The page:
Academic journal article Ave Maria Law Review

Christianity on Trial

Academic journal article Ave Maria Law Review

Christianity on Trial

Article excerpt


We will always need good, ethical Catholic lawyers. This is especially the case now, since, as I am sure you all have noticed, Christianity in general and the Catholic Church in particular often find themselves on trial in the United States.

Let me give you an example that struck close to home. In Connecticut, just eight months ago, several legislators essentially found the Church guilty, and proceeded directly to sentencing. They introduced a bill to strip priests and bishops of their administrative roles in parishes and dioceses, and turn those responsibilities over to lay trustees. (1)

New York had tried this once before, and had even succeeded in the 1850s--under the Know-Nothing party--whose name adequately describes their knowledge of constitutional law.

In Connecticut, Catholics from throughout the state rallied to their Church. Embarrassed by the public outcry, the legislators withdrew the bill.

It was really the only legal outcome imaginable. Even a first-year law student can see that if the Establishment and Free Exercise Clauses mean anything they prevent government from stepping in to re-organize church structures in order to restrict the authority of clergy with whom they disagree.

After all, the First Amendment isn't that hard to find, even in Connecticut, "the Constitution State."


But why would such a bill even be proposed today? Why would a church face such a trial? I would suggest that it is because there is a growing influence within certain social elites that views Christianity not as a positive force for good, but as a social pathology--something akin to drug dealing.

This suspicion about Christianity goes back more than a century, at least to the time of Karl Marx, who called religion "the opium of the people." (2) Marx then made what he thought was the only reasonable response---remove religion and its influence from society. (3)

Marx wasn't the only one.

Another was the German philosopher Friedrich Nietzsche. Nietzsche famously declared that God was dead, and described Christianity as a slave religion that "crushed and shattered man completely." (4) One might describe the effects of heavy drug use in the same way.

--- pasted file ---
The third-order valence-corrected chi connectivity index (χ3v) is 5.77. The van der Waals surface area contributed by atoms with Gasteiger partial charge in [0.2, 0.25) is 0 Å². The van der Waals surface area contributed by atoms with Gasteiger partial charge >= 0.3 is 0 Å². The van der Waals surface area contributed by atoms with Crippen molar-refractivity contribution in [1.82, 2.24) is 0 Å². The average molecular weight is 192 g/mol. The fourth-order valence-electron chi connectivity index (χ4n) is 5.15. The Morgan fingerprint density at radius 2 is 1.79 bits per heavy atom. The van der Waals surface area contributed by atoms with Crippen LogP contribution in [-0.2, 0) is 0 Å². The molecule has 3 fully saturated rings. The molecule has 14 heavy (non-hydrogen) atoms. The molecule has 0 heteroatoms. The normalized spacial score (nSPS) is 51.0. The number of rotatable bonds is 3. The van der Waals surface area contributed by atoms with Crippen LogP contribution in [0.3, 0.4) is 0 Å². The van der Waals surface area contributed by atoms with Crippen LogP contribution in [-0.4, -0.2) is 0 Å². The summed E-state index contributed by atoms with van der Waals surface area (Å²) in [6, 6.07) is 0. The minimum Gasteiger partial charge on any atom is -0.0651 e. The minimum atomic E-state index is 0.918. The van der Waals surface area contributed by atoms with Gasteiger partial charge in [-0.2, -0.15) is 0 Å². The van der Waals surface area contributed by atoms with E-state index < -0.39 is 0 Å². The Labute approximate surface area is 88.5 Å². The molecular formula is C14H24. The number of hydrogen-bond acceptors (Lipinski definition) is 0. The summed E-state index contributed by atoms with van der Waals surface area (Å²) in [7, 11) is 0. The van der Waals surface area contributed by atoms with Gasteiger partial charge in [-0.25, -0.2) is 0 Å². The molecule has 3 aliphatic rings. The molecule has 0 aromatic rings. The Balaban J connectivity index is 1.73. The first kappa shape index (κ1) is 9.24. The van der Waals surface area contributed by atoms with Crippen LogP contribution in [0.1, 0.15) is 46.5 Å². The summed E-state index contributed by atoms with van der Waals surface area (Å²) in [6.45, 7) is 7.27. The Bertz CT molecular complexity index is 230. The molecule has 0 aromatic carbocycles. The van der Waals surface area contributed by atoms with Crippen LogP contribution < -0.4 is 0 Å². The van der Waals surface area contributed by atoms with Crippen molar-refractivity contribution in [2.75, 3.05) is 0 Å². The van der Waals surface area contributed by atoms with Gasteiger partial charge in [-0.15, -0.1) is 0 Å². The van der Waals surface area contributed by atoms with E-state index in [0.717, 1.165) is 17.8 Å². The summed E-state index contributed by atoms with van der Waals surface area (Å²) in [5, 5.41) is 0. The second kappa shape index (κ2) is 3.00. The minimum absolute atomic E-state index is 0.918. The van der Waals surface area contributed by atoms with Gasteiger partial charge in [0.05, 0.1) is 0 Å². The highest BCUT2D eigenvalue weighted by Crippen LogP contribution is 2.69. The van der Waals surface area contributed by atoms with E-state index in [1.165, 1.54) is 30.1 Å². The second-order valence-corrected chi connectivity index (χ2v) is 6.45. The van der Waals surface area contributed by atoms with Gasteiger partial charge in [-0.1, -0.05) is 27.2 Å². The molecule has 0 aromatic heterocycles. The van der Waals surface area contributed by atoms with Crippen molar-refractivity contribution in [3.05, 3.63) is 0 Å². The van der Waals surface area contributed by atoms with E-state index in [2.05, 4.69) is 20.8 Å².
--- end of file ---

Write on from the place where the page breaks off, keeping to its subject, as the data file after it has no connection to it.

Another was Sigrnund Freud. Freud frequently called religion an illusion, even a "universal obsessional neurosis," attributing to religion something akin to addictive and hallucinogenic properties. (5)

No wonder the French philosopher Paul Ricoeur called these three icons of modern secular thought the "three masters of suspicion," because they were able to place the entire Judeo-Christian patrimony of Western Civilization on trial. (6) But it is a trial which we might recognize from Alice in Wonderland since in this case Christianity is guilty until proven innocent. (7)

And while these three "masters" are no longer with us, their methodology remains and continues its influence in such best-selling books as The God Delusion (8) which have done much to foster what we might describe today as an emerging Culture of Suspicion.

This culture has had a devastating impact on the formation of the religious conscience and, in particular, the Catholic conscience. In fact, we might well ask whether the suppression of religious conscience is becoming the norm--in family, law, business, medicine, social services, immigration, and art.

This is the root cause of the rise of secularism and relativism, as well as for phenomena like the de-Christianization of Europe. Because if religion generally is viewed with suspicion, then conscience--which enables us to adhere to our religious belief--is viewed with suspicion as well.

And in the long history of Western Civilization the two pillars upon which conscience has been supported are traditional Judeo-Christian values and the natural law--which as we know is that universal law inscribed in the heart of man. …

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